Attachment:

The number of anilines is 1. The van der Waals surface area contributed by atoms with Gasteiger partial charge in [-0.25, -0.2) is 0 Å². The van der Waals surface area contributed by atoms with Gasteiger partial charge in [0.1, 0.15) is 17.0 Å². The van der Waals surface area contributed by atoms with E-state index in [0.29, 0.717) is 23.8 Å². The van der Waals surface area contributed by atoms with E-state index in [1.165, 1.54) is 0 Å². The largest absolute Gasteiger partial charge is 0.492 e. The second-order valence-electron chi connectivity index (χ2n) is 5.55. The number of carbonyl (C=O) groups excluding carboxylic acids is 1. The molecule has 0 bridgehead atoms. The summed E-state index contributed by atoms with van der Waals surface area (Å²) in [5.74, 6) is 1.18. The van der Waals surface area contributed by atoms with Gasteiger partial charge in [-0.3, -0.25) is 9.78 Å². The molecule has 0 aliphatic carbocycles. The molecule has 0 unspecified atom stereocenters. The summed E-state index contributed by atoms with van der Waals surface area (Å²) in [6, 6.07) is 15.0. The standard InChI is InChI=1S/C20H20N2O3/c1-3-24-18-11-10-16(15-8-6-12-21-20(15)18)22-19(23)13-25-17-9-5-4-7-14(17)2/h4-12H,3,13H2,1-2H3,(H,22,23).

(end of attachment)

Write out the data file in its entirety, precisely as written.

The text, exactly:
The number of anilines is 1. The van der Waals surface area contributed by atoms with Gasteiger partial charge in [-0.25, -0.2) is 0 Å². The van der Waals surface area contributed by atoms with Gasteiger partial charge in [0.1, 0.15) is 17.0 Å². The van der Waals surface area contributed by atoms with E-state index in [0.29, 0.717) is 23.8 Å². The van der Waals surface area contributed by atoms with E-state index in [1.165, 1.54) is 0 Å². The largest absolute Gasteiger partial charge is 0.492 e. The second-order valence-electron chi connectivity index (χ2n) is 5.55. The number of carbonyl (C=O) groups excluding carboxylic acids is 1. The molecule has 0 bridgehead atoms. The summed E-state index contributed by atoms with van der Waals surface area (Å²) in [5.74, 6) is 1.18. The van der Waals surface area contributed by atoms with Gasteiger partial charge in [-0.3, -0.25) is 9.78 Å². The molecule has 0 aliphatic carbocycles. The molecule has 0 unspecified atom stereocenters. The summed E-state index contributed by atoms with van der Waals surface area (Å²) in [6, 6.07) is 15.0. The standard InChI is InChI=1S/C20H20N2O3/c1-3-24-18-11-10-16(15-8-6-12-21-20(15)18)22-19(23)13-25-17-9-5-4-7-14(17)2/h4-12H,3,13H2,1-2H3,(H,22,23).